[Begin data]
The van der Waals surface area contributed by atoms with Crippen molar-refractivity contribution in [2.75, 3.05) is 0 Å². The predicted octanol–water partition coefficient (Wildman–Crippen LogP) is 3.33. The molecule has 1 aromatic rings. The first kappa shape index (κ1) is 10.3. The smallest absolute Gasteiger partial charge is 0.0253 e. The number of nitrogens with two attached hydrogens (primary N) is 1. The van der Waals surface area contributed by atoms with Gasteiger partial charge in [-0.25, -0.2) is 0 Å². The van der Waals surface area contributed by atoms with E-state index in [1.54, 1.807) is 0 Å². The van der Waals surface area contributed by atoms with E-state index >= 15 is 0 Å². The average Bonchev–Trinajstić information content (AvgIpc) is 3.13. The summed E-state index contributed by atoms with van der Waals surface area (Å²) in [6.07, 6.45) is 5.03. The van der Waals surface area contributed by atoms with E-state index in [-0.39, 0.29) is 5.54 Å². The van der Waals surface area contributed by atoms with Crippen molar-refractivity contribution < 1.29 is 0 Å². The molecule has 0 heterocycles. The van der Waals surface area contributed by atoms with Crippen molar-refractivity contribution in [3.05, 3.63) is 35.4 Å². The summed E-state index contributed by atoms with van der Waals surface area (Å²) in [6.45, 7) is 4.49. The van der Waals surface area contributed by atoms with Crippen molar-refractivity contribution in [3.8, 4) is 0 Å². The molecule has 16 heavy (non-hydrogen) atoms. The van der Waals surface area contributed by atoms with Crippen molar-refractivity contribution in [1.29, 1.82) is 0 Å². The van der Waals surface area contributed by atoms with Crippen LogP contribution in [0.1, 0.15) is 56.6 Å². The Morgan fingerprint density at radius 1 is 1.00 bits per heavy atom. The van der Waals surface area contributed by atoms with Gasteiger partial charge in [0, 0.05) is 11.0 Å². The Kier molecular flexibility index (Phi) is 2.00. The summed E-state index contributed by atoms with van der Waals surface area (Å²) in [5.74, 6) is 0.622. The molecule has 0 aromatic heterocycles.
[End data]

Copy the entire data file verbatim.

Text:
The van der Waals surface area contributed by atoms with Crippen molar-refractivity contribution in [2.75, 3.05) is 0 Å². The predicted octanol–water partition coefficient (Wildman–Crippen LogP) is 3.33. The molecule has 1 aromatic rings. The first kappa shape index (κ1) is 10.3. The smallest absolute Gasteiger partial charge is 0.0253 e. The number of nitrogens with two attached hydrogens (primary N) is 1. The van der Waals surface area contributed by atoms with Gasteiger partial charge in [-0.25, -0.2) is 0 Å². The van der Waals surface area contributed by atoms with E-state index in [1.54, 1.807) is 0 Å². The van der Waals surface area contributed by atoms with E-state index >= 15 is 0 Å². The average Bonchev–Trinajstić information content (AvgIpc) is 3.13. The summed E-state index contributed by atoms with van der Waals surface area (Å²) in [6.07, 6.45) is 5.03. The van der Waals surface area contributed by atoms with E-state index in [-0.39, 0.29) is 5.54 Å². The van der Waals surface area contributed by atoms with Crippen molar-refractivity contribution < 1.29 is 0 Å². The molecule has 0 heterocycles. The van der Waals surface area contributed by atoms with Crippen molar-refractivity contribution in [3.05, 3.63) is 35.4 Å². The summed E-state index contributed by atoms with van der Waals surface area (Å²) in [6.45, 7) is 4.49. The van der Waals surface area contributed by atoms with Crippen molar-refractivity contribution in [3.8, 4) is 0 Å². The molecule has 16 heavy (non-hydrogen) atoms. The van der Waals surface area contributed by atoms with Crippen molar-refractivity contribution in [1.29, 1.82) is 0 Å². The van der Waals surface area contributed by atoms with Crippen LogP contribution in [0.1, 0.15) is 56.6 Å². The Morgan fingerprint density at radius 1 is 1.00 bits per heavy atom. The van der Waals surface area contributed by atoms with Gasteiger partial charge in [0, 0.05) is 11.0 Å². The Kier molecular flexibility index (Phi) is 2.00. The summed E-state index contributed by atoms with van der Waals surface area (Å²) in [5.74, 6) is 0.622. The molecule has 0 aromatic heterocycles.